By Lindsey Robinson

Doctoral Student Promotes Nature Through Travel

When Court Whelan finally made it to the Pacific island village after two jostling hours in a tiny airplane, one of the first things he saw was a pack of crouching, creeping zombies.

He flicked on his high-definition video camera and started filming as they surrounded a hapless family. When the family fled in terror, the creatures, shaking their massive heads and clacking their long fingernails, started toward Whelan and his group.

Whelan was thrilled.

The UF graduate student had just filmed a traditional “mud men” dance of a tribe in Papua New Guinea. Legend says the tribe had reclaimed its land after an attack by painting their bodies white, wearing masks and emerging from the cemeteries to terrify their captors.

“It left an impression on me that I will never forget,” he said.

Whelan is a doctoral fellow in UF’s entomology program and the general manager for Expedition Travel, an agency that organizes educational trips for the Florida Museum of Natural History.

He is also the first graduate student in his specialization — ecotourism entomology, which promotes the study and conservation of insects through tourism. The program was Whelan’s idea, but it became a reality with the help of entomology professors Tom Emmel, Jaret Daniels and John Capinera.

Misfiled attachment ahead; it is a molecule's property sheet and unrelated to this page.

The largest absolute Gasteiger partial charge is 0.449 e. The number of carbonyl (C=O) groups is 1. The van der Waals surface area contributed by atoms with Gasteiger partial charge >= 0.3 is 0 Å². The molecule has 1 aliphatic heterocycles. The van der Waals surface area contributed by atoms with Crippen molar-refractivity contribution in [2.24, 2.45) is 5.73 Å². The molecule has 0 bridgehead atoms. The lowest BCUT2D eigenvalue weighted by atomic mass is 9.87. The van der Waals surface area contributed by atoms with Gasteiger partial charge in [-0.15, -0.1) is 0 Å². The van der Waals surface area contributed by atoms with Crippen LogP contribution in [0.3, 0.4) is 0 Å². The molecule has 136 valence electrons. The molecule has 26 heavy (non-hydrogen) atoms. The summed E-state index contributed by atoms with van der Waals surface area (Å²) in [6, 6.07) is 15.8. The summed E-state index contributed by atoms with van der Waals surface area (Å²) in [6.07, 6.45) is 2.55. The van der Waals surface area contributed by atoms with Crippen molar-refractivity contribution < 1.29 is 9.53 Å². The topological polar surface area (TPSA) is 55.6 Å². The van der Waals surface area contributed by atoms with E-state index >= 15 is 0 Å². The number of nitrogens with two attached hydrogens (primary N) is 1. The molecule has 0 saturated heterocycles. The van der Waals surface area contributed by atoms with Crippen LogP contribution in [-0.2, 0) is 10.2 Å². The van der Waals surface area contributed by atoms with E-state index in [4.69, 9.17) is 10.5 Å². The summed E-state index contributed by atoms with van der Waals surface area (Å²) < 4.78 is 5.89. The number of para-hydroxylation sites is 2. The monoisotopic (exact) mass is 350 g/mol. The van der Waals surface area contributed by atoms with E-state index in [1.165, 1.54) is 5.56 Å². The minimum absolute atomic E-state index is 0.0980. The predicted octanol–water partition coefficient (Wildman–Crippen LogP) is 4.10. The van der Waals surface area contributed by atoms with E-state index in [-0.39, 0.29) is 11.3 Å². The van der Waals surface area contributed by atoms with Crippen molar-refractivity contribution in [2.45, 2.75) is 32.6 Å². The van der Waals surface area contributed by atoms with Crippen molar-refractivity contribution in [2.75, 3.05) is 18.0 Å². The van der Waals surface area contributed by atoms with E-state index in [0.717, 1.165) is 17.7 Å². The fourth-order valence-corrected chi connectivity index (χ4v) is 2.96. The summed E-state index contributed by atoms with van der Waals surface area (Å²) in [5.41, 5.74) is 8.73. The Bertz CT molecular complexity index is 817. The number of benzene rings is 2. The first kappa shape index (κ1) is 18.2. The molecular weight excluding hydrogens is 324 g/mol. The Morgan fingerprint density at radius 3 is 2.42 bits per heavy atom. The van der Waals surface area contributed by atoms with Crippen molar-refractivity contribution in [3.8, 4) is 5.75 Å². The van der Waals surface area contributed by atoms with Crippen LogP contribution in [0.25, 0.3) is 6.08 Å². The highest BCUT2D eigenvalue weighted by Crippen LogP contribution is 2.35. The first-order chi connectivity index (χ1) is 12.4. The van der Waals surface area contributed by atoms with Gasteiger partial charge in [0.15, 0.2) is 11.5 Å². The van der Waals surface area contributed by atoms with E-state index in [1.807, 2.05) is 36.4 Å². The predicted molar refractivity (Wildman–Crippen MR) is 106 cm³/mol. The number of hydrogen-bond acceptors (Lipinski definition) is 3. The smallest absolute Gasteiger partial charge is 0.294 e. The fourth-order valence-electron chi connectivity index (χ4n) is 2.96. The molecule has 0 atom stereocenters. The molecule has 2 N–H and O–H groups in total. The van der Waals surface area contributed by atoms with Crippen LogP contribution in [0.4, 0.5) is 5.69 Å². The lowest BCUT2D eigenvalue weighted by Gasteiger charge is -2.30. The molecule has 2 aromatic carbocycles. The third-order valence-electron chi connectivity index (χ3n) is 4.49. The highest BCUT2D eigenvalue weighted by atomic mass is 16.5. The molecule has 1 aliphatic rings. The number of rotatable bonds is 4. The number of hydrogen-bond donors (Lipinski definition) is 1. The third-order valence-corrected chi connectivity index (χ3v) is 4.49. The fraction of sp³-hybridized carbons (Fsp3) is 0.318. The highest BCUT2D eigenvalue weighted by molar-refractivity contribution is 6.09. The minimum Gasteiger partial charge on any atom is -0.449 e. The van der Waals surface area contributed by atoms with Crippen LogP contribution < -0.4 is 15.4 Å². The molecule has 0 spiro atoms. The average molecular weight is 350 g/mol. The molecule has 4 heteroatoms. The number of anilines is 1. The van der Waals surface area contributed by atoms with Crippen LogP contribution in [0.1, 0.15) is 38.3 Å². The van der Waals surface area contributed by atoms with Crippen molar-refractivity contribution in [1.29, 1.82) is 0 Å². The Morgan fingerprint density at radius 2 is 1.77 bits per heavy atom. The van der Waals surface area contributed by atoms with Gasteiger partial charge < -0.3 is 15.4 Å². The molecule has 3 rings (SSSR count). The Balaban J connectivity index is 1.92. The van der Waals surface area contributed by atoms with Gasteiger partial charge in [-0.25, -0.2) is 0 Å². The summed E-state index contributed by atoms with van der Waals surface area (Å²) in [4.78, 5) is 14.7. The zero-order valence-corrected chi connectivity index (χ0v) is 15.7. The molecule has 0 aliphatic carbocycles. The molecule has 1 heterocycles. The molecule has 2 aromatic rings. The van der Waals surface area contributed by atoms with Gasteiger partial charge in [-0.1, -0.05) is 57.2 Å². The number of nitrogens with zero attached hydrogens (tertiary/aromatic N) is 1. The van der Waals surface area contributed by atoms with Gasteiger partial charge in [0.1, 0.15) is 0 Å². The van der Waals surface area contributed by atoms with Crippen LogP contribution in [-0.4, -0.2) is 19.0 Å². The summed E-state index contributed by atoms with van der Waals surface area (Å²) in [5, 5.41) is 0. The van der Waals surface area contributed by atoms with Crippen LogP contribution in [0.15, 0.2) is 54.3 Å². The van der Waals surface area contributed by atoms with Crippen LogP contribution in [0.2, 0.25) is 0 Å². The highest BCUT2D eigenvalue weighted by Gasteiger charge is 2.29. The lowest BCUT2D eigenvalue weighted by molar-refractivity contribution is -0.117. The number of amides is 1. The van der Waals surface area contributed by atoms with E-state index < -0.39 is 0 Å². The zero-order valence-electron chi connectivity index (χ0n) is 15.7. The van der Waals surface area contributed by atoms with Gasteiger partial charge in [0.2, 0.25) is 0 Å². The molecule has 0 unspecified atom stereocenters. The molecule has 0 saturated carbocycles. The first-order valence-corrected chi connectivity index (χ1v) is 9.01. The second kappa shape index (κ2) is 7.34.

Through Expedition Travel, Whelan organizes six to eight trips a year to study wildlife around the world.

Whelan has led ecotourism trips to Belize, Mexico, Panama, Costa Rica, Ecuador, the Galapagos Islands and Madagascar. When he’s not taking classes or traveling, he makes films and postcards from his footage.

In Mexico, he’s filmed hundreds of millions of butterflies blocking out the sun as they crowded into just a few acres of land. The flit of their collective wings produced a powerful whoosh, Whelan remembers.

“It’s more moving than just about anything you can imagine,” he said.

Whelan said his two favorite places are Madagascar and the Galapagos Islands. Many of the animals in these places are found nowhere else on the planet.

On the Galapagos Islands, he was able to snorkel next to Galapagos penguins, marine iguanas and sea lions that blew bubbles underwater at him. Because the islands are home to very few natural predators, the animals have almost no fear of humans.

Whelan wants to make more moments like these, which most people see only on the Discovery Channel, available to everyone.

“I’m just enthralled with the natural world,” he said.